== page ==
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From Ciampino Airport motorists should head for the city via the Greater Ring Road (GRA = the Grande Raccordo Anulare), the A90/E80 motorway that surrounds central Rome.
One would be hard pressed to name another city with so many tourist attractions. Rome simply takes one’s breath away. There are the ancient Roman foundations on the city’s famous seven hills Aventine, Capitoline, Caelian, Esquiline, Palatine, Quirinal and Viminal Hill, from where visitors can enjoy some of the finest cityscape views anywhere in Europe.
There are the imposing Castel Sant’Angelo and the Basilica of San Paolo fuori le Mura and the Pantheon, the Palazzo del Quirinale, where the President of the Italian Republic resides and the Palazzo Venezia, the Palazzo Chigi, where the Italian Prime Minister has his official residence and the Piazza del Campidoglio, where just one of the thousands of Rome tourist attractions, the Equestrian Statue of Marcus Arelius, can be admired.
From the Colosseum to the Monument to Vittorio Emanuele II or the Piazza del Popolo to the Palazzo Madama, where the Italian Senate is now at home, Rome tourist attractions range from ancient heritage to Romanesque, from Renaissance to Baroque, from neo-classical to ultra modern. Rome’s medieval heart is most prominently displayed in the 900 or so churches, temples and basilicas. Some of the finest examples include the Santa Maria Maggiore and San Paolo Fuori le Mura basilicas, both of which house 4th century mosaics and date back to the Paleochristian period.
Perhaps ranking as one of Rome’s, if not the world’s, most famous sights, the Trevi Fountain draws thousands of tourists every year. Made even more famous by the 1960s film La Dolce Vita and the “impromptu” bath one of its stars, namely the actress Anita Eckberg, had in the fountain, the Trevi Fountain also provided the backdrop for another famous film, the Roman Holiday with Audrey Hepburn and Gregory Peck in the 1950s.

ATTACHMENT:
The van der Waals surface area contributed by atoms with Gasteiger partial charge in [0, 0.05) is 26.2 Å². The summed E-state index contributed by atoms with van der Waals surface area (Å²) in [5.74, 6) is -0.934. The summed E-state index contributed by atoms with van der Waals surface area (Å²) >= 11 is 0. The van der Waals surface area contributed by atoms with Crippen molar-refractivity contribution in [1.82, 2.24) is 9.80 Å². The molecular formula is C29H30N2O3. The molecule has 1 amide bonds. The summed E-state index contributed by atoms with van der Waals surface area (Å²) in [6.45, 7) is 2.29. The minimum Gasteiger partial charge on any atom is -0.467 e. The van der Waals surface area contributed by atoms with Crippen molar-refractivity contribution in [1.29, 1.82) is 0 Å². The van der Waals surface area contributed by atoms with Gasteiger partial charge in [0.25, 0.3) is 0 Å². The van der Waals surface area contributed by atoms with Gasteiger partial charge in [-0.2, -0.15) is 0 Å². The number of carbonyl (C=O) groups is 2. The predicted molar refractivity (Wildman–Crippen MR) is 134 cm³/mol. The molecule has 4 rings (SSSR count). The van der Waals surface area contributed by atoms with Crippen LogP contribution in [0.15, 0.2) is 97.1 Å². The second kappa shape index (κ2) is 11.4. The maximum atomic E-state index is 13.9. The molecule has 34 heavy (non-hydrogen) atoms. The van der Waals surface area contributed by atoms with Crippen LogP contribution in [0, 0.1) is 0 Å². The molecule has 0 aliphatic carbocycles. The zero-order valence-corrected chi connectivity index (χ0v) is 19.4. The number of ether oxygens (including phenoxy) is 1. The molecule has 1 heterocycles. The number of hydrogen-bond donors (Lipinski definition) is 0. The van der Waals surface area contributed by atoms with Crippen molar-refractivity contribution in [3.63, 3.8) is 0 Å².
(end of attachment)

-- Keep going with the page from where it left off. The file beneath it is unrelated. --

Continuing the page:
At 26 metres (85.3 feet) height and 20 metres (65.6 feet) width, the Trevi Fountain is the largest Baroque fountain in Rome. Marking one of the spots where an ancient Roman aqueduct once fed the population’s need for water, the fountain is lit up at night to the delight of tourists.
Rome Ciampino train station provides a link from the airport to the mainline train station and destinations within the city. Public transport is plentiful and buses typically run from 5.30 am onwards until midnight with some additional night services. The metro lines A and B are the central Rome’s main routes and bus lines 40N as well as 55N mimic their routes. Tram services also cover city centre highlights.
Rome tourist attractions naturally include Michelangelo’s famous painted ceiling in the Sistine Chapel and his stunning design of the Renaissance Piazza del Campidoglio. A visit to Vatican City on Mons Vaticanus, where St. Peter’s Square and St. Peter’s Basilica, the Apostolic Palace and the Sistine Chapel are located, is an absolute highlight on the itinerary of every visitor to Rome. At the Sistine Chapel, one of Rome’s most visited tourist attraction, the frescoed ceiling and walls were decorated by artists like Michelangelo, Botticelli and Perugino and Michelangelo’s The Last Judgement is simply awe-inspiring.
Often overlooked but worth a visit is the Palazzo Senatorio, which serves as Rome’ city Hall. The Palazzo is located on Capitoline Hill, the historic seat of Rome’s government. For a little spine tingling thrill, why not go underground to visit a Rome tourist attraction that’s certainly got an edge to it? The forty (or so far discovered) Catacombs of Rome run underneath the famous piazzas above and date back to the 2nd century. Their early Christian and Jewish art in the form of frescoes and sculptures dates back to around 400 AD, with many kilometres of tunnels displaying thousands of burials from several centuries.